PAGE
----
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The EU is considering its own DNS resolver that can block websites

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The EU is working on its own DNS resolver, dubbed DNS4EU. The purpose of the resolver is to provide an alternative to the popular resolvers based in the US and to questionably provide security and privacy to users, and to block websites.

When you visit a website, you use its domain name. But your computer needs to know the IP address of the website you are using. And that’s where DNS resolvers come in.

Most ISPs operate their own DNS resolvers, but there are popular third-party resolvers, such as Google, Norton, Cloudflare, and OpenDNS (all based in the US).

The EU has proposed creating its own resolver, DNS4EU, as an alternative to the US-based resolvers.

Last week, it published calls for proposals for DNS4EU, which provide some details on what the government-run DNS resolver will do.

We obtained a copy of the proposals for you here.

The project overview insists on consumer protection and privacy.

“DNS4EU shall offer a high level of resilience, global and EU-specific cybersecurity protection, data protection and privacy according to EU rules, ensure that DNS resolution data are processed in Europe and personal data are not monetised,” the EU writes in its overview.

The language in the call for proposals also focuses on filtering of malware, phishing, and other threats to protect internet users.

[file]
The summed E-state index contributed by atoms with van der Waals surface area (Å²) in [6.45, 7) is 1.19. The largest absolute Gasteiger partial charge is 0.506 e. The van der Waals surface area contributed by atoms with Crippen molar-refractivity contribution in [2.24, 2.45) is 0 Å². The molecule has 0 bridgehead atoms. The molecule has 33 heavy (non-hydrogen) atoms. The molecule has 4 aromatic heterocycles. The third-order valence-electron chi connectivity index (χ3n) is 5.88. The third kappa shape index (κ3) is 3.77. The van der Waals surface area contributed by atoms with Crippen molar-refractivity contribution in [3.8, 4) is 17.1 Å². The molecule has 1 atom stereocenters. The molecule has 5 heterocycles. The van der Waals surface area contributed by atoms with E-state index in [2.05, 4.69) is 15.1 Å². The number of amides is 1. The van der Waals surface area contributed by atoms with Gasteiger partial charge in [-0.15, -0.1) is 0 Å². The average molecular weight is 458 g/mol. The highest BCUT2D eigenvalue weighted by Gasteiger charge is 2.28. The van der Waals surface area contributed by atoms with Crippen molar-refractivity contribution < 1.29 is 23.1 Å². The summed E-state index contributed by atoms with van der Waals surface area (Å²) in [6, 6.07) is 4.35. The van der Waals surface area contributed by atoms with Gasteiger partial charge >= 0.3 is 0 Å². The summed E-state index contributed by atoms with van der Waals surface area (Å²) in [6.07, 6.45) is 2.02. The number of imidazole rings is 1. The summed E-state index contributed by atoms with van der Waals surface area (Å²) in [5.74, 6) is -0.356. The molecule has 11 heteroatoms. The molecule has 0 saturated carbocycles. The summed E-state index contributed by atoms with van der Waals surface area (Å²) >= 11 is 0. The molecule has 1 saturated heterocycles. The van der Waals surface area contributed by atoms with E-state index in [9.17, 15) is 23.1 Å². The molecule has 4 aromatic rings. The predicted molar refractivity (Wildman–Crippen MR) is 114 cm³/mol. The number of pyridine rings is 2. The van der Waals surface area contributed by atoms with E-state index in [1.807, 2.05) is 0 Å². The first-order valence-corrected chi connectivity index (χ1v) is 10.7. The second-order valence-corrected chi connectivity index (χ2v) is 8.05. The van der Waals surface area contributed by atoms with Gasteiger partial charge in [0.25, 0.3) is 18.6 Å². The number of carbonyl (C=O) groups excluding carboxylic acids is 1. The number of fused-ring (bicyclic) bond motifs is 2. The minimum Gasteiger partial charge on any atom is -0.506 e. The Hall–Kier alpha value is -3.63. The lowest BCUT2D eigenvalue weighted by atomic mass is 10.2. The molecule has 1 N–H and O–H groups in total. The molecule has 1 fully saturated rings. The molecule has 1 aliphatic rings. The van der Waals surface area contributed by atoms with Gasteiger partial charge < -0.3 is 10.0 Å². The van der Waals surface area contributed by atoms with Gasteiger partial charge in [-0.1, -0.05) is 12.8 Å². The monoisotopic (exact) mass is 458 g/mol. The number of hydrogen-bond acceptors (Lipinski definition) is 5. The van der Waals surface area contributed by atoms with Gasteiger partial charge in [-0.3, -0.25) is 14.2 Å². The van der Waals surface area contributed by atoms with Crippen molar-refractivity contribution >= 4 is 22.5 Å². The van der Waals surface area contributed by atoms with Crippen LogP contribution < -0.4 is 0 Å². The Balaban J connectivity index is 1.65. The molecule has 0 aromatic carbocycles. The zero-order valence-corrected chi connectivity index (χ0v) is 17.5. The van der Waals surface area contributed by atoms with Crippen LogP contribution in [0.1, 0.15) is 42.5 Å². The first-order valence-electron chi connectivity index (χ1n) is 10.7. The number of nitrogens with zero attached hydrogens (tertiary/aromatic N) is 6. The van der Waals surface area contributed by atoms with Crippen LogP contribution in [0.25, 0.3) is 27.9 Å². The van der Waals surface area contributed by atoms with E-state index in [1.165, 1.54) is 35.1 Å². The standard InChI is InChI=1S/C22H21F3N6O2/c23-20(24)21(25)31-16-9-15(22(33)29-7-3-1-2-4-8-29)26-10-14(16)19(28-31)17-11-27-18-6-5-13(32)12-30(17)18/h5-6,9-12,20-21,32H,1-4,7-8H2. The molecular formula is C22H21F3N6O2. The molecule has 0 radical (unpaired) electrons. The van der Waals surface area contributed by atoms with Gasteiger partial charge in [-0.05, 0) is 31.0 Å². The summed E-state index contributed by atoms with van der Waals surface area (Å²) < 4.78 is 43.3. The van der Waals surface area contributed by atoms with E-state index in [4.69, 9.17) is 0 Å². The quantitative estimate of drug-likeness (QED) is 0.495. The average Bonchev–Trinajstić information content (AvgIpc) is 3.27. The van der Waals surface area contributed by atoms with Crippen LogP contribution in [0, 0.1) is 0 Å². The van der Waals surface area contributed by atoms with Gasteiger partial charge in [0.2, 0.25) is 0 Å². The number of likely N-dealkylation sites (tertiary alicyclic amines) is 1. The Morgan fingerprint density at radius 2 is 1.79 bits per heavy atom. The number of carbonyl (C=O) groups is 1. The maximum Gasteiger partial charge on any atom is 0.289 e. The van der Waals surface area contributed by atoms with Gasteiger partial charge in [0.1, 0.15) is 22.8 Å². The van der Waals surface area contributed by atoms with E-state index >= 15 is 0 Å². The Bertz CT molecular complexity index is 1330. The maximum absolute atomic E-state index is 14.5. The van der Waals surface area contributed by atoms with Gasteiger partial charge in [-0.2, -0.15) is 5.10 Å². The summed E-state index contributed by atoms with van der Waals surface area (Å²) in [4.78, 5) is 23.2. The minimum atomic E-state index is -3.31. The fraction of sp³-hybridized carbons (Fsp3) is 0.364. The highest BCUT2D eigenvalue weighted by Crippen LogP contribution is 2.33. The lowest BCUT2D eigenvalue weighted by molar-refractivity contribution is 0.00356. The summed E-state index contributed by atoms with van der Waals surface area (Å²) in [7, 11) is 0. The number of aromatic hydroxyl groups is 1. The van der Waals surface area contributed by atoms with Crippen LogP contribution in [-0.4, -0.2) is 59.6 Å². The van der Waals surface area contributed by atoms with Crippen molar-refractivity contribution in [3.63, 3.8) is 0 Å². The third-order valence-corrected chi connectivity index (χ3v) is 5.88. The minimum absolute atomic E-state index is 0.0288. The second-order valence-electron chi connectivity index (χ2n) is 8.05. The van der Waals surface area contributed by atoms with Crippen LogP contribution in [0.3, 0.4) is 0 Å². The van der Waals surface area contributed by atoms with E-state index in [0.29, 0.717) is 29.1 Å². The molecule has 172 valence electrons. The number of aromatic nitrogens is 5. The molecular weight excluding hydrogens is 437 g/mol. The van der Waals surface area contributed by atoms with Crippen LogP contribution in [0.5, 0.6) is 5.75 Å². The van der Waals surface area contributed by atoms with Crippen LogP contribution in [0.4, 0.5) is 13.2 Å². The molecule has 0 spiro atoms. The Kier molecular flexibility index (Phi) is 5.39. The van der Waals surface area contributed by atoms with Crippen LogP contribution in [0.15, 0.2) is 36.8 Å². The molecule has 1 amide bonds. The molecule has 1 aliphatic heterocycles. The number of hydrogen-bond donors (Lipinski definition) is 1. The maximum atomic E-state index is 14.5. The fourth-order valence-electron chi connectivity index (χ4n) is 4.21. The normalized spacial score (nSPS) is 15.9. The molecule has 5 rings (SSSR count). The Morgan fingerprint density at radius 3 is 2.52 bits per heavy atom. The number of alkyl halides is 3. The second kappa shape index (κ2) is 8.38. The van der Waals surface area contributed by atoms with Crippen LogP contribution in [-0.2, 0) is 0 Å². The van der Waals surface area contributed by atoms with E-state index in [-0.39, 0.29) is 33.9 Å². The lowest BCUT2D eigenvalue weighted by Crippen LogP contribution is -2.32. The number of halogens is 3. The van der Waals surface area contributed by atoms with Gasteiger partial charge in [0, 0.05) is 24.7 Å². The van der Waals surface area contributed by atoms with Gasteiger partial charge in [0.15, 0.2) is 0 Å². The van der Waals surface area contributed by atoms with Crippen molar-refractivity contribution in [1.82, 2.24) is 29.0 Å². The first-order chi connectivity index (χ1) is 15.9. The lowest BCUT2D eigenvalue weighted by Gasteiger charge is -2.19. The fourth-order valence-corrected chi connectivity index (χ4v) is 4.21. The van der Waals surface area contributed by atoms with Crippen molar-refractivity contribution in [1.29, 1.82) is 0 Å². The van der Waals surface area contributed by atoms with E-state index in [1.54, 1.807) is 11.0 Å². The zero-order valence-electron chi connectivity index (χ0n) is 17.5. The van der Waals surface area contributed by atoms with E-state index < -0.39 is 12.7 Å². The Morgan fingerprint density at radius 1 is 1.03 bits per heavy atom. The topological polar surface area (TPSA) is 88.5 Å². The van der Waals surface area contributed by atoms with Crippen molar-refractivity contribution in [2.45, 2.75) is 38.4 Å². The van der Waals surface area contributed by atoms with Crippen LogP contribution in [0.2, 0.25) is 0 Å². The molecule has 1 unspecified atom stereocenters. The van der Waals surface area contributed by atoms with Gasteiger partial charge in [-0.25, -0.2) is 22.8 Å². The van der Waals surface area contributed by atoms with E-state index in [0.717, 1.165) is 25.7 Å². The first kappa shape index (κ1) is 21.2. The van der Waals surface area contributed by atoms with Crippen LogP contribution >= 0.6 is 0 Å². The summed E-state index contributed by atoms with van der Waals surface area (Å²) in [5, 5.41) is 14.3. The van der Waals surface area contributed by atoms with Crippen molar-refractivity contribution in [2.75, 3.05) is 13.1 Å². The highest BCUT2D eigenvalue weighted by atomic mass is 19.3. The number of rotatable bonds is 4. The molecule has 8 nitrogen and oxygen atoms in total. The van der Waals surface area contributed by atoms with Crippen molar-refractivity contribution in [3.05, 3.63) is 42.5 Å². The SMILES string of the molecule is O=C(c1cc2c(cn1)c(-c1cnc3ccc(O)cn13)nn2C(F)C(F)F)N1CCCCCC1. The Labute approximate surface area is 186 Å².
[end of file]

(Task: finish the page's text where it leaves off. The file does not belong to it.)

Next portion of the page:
To ensure privacy, the proposed DNS resolver will not monetize the data it collects. Additionally, it is supposed to comply with privacy regulations, such as the GDPR.

The project also states that the resolver will be used by Internet backbone networks handling traffic within, to and from Europe. Therein lies a huge problem.

The internet backbone networks are part of global traffic routes, meaning interrupting them could impact people outside of Europe.

In 2017, multiple websites around the globe were blocked because Internet backbone network Cogent, removed several Cloudflare IP addresses to comply with a court order in Italy.

Details are scarce, but it appears the EU also wants a resolve that can block “illegal content.”

The document states: “Filtering of URLs leading to illegal content based on legal requirements applicable in the EU or in national jurisdictions (e.g. based on court orders), in full compliance with EU rules.”

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